The history of mass shooting violence in the US bears out both zerofoo's point that killing or disabling the shooter often isn't necessary, since mass shooters tend to suicide as soon as they meet armed resistance, and even those who don't are clearly going to have to shift their focus from mass murder to self-defense or be an easy target. There are plenty of cases in which shooters have been killed, disabled or otherwise stopped by citizens, though they tend to get less press for the simple reason that fewer people die.
So now you have to calculate, how many people could potentially be saved in that scenario, versus how many people would be killed if handguns are more widespread. If 5% of the populace is armed now, what happens to the death by gun rates when its 10%, 20%, 75%, 100%?
Interestingly, the US has conducted this experiment over the last 40 years or so, as the number of concealed carry permit holders went from basically zero to up to 15% in some areas of the country. What happened? Not much. Violence declined, and there is some weak statistical evidence that it declined faster in areas where more people began carrying guns on a daily basis. There is no evidence that violence increased.
Will the number of random shootings go down by allowing anyone, including the mentally ill, to have easier access to guns without waiting periods?
I suspect it won't change at all. What would reduce the number of shootings is removing all of the guns, but that is impossible.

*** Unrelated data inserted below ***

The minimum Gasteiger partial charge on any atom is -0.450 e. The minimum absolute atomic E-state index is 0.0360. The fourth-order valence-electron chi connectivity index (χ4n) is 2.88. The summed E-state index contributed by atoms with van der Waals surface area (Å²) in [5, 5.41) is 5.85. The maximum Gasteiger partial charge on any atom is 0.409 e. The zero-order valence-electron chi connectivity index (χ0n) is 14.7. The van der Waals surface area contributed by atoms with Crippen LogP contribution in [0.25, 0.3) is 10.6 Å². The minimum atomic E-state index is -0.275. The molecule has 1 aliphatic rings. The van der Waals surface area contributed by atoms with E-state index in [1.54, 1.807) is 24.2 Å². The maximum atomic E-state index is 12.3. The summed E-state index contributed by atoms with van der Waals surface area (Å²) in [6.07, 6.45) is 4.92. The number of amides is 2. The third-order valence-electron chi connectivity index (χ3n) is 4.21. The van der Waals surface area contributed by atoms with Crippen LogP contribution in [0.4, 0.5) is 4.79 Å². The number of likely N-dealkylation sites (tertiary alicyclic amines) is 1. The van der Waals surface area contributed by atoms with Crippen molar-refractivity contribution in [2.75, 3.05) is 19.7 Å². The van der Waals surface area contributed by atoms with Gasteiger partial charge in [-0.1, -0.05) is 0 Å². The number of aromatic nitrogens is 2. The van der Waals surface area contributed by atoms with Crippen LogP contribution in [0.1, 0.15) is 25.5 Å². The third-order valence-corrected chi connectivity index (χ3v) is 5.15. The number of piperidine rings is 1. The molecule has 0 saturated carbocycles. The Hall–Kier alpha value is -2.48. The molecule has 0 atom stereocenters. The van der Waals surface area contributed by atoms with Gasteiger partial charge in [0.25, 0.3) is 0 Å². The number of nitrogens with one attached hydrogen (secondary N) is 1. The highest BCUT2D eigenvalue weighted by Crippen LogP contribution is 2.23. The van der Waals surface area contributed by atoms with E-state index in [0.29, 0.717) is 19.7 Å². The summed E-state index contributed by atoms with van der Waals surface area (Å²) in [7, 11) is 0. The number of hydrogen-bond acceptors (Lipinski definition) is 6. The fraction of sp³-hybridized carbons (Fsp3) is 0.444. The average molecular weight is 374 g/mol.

P.S. Several school shootings (like Columbine) have taken place at schools with an armed police presence.
This is something of an unrelated point, but I think it's worth noting that police did not respond quickly at Columbine High School, and that the experience dramatically changed police doctrine for responding to active shooters, across the nation. After-action analyses showed that as soon as the shooters faced aggressive armed response, they killed themselves, but that happened many minutes, and several deaths, later than it could have. At the time standard procedure was to cordon the area, isolate the shooters and wait for enough backup to arrive -- preferably SWAT -- that the police could enter in overwhelming force. But Columbine changed that, and most police departments now train their officers that if they have good reason to believe it's a lone shooter then the very first officers on the scene should enter immediately.
Immediate entry, without overwhelming force or special weapons, seems like it significantly increases the risk to the officers, but in practice it doesn't, much. And, of course, waiting tends to give shooters time and space to rack up massive body counts.
It takes a couple weeks to get used to standing. Stick with it.
Or just change positions several times per day. I stand until I'm tired of it then sit for 30 minutes, repeat. I set a timer for the sitting periods, otherwise I find that when I'm focused on something I forget to stand up again. I've thought about hacking and arduino into the controls on my desk and automating that, so that after 30 minutes my desk automatically returns to the standing position, but haven't gotten around to it.
I have a motorized desk from VersaTables. Nice desk and the company was great to work with. Not cheap, though, not at all.
You have to be able to float that much money to wait for the rebate, correct?